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The Falling

Summary:
In the action itself, she is weightless and free. The flight is not to be feared, only the impact. A story on the life of Esme Cullen. Image Hosted by ImageShack.us Banner By incredible Iris!


Notes:
I may submit this to the official site. What do you think?


39. Chapter 39

Rating 5/5   Word Count 567   Review this Chapter

But even that shelter falls away,

The dress is white.

Untouched.

Totally pure.

For the first time, looking on my wedding gown, I feel a sense of shame at what I felt- what I feel- for Carlisle.

I am getting married to a man I do not love. I am not a girl, as I once was. I have loved, and I should not have, not if I am going to be what everyone expects of me.

But it was never my choice! I never chose any of this.

Does anyone ever choose anything?

I didn’t choose to fall in love with Carlisle. If I could have, I probably would have, just to experience true wonder and joy and life, but I still didn’t make the decision. It just happened. I certainly didn’t choose to marry Charles. That I was shepherded and bullied and eventually simply forced into.

I’m sure my loving mother would have actually tied me up and dragged me to the altar if she’d had to.

So my sin, such as it is, isn’t my own fault. But then, is anyone’s action truly their own responsibility?

I’m marrying Charles because my mother forced me. But my mother is only doing that because she believes it best, because of the world she grew up in, and the person she is, something controlled by the traits she got from her parents and the ideology they used to mold her and the soul God gave her- all without her conscious knowledge.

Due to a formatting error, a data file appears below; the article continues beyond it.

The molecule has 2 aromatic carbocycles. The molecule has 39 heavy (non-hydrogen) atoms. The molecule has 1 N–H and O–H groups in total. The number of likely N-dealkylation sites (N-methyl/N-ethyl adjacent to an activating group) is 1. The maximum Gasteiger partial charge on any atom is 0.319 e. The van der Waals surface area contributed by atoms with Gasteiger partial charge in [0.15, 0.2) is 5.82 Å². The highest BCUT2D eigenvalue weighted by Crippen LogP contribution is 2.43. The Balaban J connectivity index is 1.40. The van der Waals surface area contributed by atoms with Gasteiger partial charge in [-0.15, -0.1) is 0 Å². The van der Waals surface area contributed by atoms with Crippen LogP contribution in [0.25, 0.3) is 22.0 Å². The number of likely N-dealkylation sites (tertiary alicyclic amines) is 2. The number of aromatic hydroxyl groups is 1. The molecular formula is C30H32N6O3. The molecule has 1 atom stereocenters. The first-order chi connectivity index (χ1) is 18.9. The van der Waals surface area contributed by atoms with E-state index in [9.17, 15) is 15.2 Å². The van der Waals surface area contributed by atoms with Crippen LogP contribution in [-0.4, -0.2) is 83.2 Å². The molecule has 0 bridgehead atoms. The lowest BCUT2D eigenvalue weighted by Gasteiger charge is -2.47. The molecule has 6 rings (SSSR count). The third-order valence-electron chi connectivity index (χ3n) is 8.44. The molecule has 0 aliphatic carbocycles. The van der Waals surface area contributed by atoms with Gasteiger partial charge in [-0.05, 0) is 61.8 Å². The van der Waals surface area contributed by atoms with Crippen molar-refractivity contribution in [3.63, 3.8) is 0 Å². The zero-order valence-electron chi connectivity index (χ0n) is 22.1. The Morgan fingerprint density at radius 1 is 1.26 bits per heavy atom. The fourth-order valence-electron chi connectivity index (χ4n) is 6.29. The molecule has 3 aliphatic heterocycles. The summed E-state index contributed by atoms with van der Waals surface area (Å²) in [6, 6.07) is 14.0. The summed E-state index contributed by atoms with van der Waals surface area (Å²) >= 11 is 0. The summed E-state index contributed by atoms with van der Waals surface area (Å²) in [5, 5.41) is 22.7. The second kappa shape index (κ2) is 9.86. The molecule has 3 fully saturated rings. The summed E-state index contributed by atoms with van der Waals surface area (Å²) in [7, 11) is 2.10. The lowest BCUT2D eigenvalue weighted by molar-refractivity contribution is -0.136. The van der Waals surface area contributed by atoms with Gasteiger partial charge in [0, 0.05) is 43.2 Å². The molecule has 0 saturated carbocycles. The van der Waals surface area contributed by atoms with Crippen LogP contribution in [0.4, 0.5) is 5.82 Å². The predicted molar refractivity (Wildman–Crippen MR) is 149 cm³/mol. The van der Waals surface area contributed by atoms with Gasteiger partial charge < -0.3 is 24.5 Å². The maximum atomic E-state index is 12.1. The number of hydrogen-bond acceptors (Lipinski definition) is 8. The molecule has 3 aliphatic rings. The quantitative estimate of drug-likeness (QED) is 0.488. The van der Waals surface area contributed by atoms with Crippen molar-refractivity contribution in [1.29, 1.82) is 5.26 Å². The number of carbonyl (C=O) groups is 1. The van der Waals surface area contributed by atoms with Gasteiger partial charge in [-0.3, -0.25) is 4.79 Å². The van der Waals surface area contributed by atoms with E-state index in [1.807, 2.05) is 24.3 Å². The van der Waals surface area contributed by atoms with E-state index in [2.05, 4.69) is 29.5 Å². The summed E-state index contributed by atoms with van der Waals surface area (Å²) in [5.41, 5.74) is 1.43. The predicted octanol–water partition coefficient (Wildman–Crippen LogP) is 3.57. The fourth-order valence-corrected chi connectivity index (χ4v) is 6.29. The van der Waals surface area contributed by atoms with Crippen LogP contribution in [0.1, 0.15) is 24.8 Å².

We never make a choice that is not precisely the choice we must make, given all the things we are, all the things that have happened to us.

And yet, we must behave as though each man controls his own destiny. If we allowed people to escape recriminations simply because they had no choice, society would crumble.

Suppose a man, born into poverty, steals another man’s food. It is not his fault if he’s starving, not really. But if we do not demand him imprisoned, every single person in the world feels his fellow’s food is his own. Respect and lawfulness disintegrates in a single act of mercy. And perhaps there is a reason they paint Justice blind. Blind to circumstance and blind to causality. We punish for acts without any eye to the cause.

And perhaps that’s as it has to be.

I know my punishment is coming, an entire lifetime spent lying about who I am and whom I love. And what have I ever done wrong? I fell in love with someone irresistible and unattainable. I was born a free spirit into a binding life.

None of which is my fault.

But I will pay the price nonetheless. I don’t have a choice.

And maybe I shouldn’t. Perhaps this is the way the world has to work in order to work at all, that individuals give up their true freedom for an illusion so that they may fulfill their part as brood mares and worker bees for civilization.

And I don’t have a choice about it.

That’s the way it is.

“Lovely dress,” I say.

“I’m so pleased you like it,” Mother replies.

Because there is no way to stop the fall,